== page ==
INDECLINE pushes boundaries in “The Art of Protest”

INDECLINE is an artist collective that was founded in 2001. The collective dropped a documentary called “The Art of Protest” on Oct. 13. The film’s main intention was to highlight how art is a major form of political resistance and featured dozens of artists, musicians and social justice advocates. 

The group attempted for two years to get this film funded, and all major streaming and production sites and companies refused because they saw it as “too risky.” 

For many, art is the only way to be heard. Two days before the Republican National Convention in 2016, INDECLINE set out with an ambitious, national project called “The Emperor Has No Balls,” which featured naked effigies of President Donald Trump. 

This project was “crucial because we were sounding the alarm before he was even nominated” said a member of INDECLINE who wished to remain anonymous to avoid legal implications after creating a controversial art piece. “We felt it was necessary to raise the bar in the event he was elected.” 

Many of the projects that INDECLINE completes have illegal components, so the members are typically hesitant to reveal themselves as they have been arrested for completing these projects. 

“The Art of Protest” features artist and activist Shepard Fairey, known for the “Obey Giant” series, as well as his involvement in skateboarding art culture. Those who follow him know of his long involvement as a resistance artist. 

“Trump, I think, sparked the rise of division, racism, sexism, xenophobia,” Fairey said. Later on he mentioned that “protest art didn’t flourish under the Obama years,” insinuating the direct correlation between the rise in frequency and urgency of protest art and the current political climate. 

In the documentary, Chris Barker of the band Anti Flag said, “Anytime you have fascism rear its ugly face, there will always be a greater hunger for resistance art.” Resistance art is meant to disrupt mainstream narratives and shed light on suffering and oppression. “The time is ripe for people to be fighting that sh**,” Barker said. 

The film emphasized the importance of the average everyday person. “Any progressive, radical, or revolutionary change, it’s come from below,” said Tom Morello from the band Rage Against the Machine when featured in the documentary. “The people who made the Berlin Wall fall, the people who destroyed Apartheid, the people who dismantled Jim Crowe, had no more intelligence, power, money, courage, or creativity than anyone watching this right now.”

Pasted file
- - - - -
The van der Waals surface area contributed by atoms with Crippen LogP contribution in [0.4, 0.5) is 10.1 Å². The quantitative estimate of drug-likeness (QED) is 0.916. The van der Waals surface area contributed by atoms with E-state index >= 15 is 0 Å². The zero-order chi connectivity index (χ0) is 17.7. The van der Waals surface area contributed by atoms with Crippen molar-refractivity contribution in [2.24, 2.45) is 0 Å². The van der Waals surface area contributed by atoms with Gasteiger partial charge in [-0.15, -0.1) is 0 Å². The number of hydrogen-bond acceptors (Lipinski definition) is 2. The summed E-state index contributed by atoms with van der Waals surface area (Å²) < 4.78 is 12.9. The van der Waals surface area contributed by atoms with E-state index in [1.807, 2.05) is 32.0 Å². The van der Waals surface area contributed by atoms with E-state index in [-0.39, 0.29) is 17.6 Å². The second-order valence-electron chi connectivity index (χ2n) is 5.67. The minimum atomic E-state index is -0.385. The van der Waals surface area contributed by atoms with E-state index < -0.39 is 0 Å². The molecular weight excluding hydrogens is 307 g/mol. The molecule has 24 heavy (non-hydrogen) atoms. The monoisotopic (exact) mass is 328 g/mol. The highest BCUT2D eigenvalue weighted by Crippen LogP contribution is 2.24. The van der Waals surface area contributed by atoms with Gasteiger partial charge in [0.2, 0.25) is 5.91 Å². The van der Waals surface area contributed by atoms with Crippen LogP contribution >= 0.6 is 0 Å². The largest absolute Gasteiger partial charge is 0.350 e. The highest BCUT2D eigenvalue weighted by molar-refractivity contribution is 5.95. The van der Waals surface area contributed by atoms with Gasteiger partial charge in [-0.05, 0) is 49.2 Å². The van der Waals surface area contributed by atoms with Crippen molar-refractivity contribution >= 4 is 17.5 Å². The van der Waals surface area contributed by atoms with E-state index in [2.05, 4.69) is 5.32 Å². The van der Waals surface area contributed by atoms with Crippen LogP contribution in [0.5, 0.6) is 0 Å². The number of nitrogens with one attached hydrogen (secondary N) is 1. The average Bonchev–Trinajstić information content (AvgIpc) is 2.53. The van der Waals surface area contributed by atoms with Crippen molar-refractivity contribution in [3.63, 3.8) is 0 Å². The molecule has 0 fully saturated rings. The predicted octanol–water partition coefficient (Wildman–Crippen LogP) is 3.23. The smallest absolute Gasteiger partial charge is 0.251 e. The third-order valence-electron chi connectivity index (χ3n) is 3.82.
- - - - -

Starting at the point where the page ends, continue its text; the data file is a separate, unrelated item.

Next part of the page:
One art medium that seems to activate a lot of people is street art and graffiti. Fairey started putting up street art amidst the skateboarding culture of the ‘90s. “The more people contribute their voice creatively, the better the world will be,” he said.

Bansky is a famous – and anonymous – artist who focuses on displaying politically charged art worldwide and was recognized in “The Art of Protest.” Having controversial art in public spaces forces uncomfortable conversations to be brought mainstream. The Trump presidency in particular ignited a militant urgency from political artists and activists. 

INDECLINE is one of the leading art collectives that pushes the limit with their controversial pieces. They created hyper-realistic doll heads of President Trump, Brazil’s President Jair Bolsonnaro and President Putin, then filmed people kicking around the heads. The leaders featured in the art demonstration were not impressed. Art is a necessary antidote to the human condition, and these artists take it to another level. 

The film also commented on the narrative that rising and powerful leaders who speak against the status quo frequently meet violent ends, such as Malcolm X and Dr. Martin Luther King Jr. Though he has not faced such violence as of yet, Colin Kaepernick did face consequences when speaking out against unreprimanded police officers that murdered Black people. Fabian Williams – who goes by the artist name, Occasional Superstar – wanted to honor Kaepernick’s message. 

He painted a mural of Kaepernick alongside Muhammad Ali as T’Challa from Black Panther on the side of a nondescript building in Atlanta. On the first day of Black History Month and of Superbowl weekend, the building was demolished. 

This was an apparent attempt to silence Kaepernick and Williams’s dissent. Williams met with Ash Nash, and together they created #Kaeperbowl. 

“I reached out to the streets,” said Nash. 

Artists from all over Atlanta went out and painted murals of Kaepernick throughout the city as a response to the attack of demolishing the mural. 

“The Art of Protest” is thought provoking, enlightening, entertaining and at times, infuriating. As a fair warning, this film does show images of police brutality, especially the violence against Black people that is filmed by bystanders. It stresses the importance of speaking out against injustice, as well as the importance of inclusivity among all social justice fights.

INDECLINE wants people to take up space and be loud. The message of this film is to do what’s right and necessary in the fight against oppression. INDECLINE calls on people to stop being allies and become accomplices. 

“Resistance art will always reach the hearts and minds of citizens in a way that more traditional forms of protest can’t,” INDECLINE said on their Instagram. 

The film can be found at, and the website also features other short films about their various other projects. INDECLINE can also be found on Instagram @indeclineofficial. 

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